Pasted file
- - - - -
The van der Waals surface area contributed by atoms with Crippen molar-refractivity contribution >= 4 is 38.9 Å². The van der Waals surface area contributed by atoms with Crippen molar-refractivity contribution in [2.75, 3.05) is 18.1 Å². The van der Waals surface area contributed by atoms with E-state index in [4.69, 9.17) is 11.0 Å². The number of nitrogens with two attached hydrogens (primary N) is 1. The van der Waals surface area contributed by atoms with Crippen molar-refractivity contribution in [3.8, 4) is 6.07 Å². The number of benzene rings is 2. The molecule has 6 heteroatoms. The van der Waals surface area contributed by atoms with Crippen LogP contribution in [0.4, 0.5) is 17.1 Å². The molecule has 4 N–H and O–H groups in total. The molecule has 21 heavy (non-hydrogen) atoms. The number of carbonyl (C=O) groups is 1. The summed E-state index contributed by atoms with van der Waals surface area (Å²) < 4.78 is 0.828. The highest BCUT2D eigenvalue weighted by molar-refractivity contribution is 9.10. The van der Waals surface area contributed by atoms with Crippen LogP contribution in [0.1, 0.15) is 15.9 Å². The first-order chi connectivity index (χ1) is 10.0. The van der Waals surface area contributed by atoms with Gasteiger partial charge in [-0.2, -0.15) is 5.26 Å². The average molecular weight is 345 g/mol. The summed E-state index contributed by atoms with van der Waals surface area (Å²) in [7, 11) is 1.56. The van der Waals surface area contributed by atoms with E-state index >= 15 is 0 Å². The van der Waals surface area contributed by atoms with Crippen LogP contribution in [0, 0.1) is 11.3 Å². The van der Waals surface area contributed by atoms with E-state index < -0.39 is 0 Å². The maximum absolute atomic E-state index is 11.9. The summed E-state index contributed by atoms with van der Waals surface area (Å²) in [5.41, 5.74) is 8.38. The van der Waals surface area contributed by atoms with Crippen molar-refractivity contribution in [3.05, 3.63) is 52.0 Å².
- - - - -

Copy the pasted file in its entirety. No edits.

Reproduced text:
The van der Waals surface area contributed by atoms with Crippen molar-refractivity contribution >= 4 is 38.9 Å². The van der Waals surface area contributed by atoms with Crippen molar-refractivity contribution in [2.75, 3.05) is 18.1 Å². The van der Waals surface area contributed by atoms with E-state index in [4.69, 9.17) is 11.0 Å². The number of nitrogens with two attached hydrogens (primary N) is 1. The van der Waals surface area contributed by atoms with Crippen molar-refractivity contribution in [3.8, 4) is 6.07 Å². The number of benzene rings is 2. The molecule has 6 heteroatoms. The van der Waals surface area contributed by atoms with Crippen LogP contribution in [0.4, 0.5) is 17.1 Å². The molecule has 4 N–H and O–H groups in total. The molecule has 21 heavy (non-hydrogen) atoms. The number of carbonyl (C=O) groups is 1. The summed E-state index contributed by atoms with van der Waals surface area (Å²) < 4.78 is 0.828. The highest BCUT2D eigenvalue weighted by molar-refractivity contribution is 9.10. The van der Waals surface area contributed by atoms with Crippen LogP contribution in [0.1, 0.15) is 15.9 Å². The first-order chi connectivity index (χ1) is 10.0. The van der Waals surface area contributed by atoms with Gasteiger partial charge in [-0.2, -0.15) is 5.26 Å². The average molecular weight is 345 g/mol. The summed E-state index contributed by atoms with van der Waals surface area (Å²) in [7, 11) is 1.56. The van der Waals surface area contributed by atoms with E-state index >= 15 is 0 Å². The van der Waals surface area contributed by atoms with Crippen LogP contribution in [0, 0.1) is 11.3 Å². The van der Waals surface area contributed by atoms with E-state index < -0.39 is 0 Å². The maximum absolute atomic E-state index is 11.9. The summed E-state index contributed by atoms with van der Waals surface area (Å²) in [5.41, 5.74) is 8.38. The van der Waals surface area contributed by atoms with Crippen molar-refractivity contribution in [3.05, 3.63) is 52.0 Å².